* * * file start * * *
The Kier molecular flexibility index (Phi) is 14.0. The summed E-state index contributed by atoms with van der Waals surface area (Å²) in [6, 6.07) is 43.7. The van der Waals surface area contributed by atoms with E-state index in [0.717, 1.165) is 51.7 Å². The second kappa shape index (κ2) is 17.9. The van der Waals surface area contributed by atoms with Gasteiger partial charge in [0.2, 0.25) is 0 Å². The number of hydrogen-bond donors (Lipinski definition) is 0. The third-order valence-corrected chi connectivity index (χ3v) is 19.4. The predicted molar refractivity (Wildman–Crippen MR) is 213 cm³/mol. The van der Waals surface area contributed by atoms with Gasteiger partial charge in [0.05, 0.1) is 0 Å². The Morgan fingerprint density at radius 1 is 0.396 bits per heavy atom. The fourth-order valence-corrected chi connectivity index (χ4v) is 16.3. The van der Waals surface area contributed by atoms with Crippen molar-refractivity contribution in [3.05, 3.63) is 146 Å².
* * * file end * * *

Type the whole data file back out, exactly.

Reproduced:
The Kier molecular flexibility index (Phi) is 14.0. The summed E-state index contributed by atoms with van der Waals surface area (Å²) in [6, 6.07) is 43.7. The van der Waals surface area contributed by atoms with E-state index in [0.717, 1.165) is 51.7 Å². The second kappa shape index (κ2) is 17.9. The van der Waals surface area contributed by atoms with Gasteiger partial charge in [0.2, 0.25) is 0 Å². The number of hydrogen-bond donors (Lipinski definition) is 0. The third-order valence-corrected chi connectivity index (χ3v) is 19.4. The predicted molar refractivity (Wildman–Crippen MR) is 213 cm³/mol. The van der Waals surface area contributed by atoms with Gasteiger partial charge in [0.05, 0.1) is 0 Å². The Morgan fingerprint density at radius 1 is 0.396 bits per heavy atom. The fourth-order valence-corrected chi connectivity index (χ4v) is 16.3. The van der Waals surface area contributed by atoms with Crippen molar-refractivity contribution in [3.05, 3.63) is 146 Å².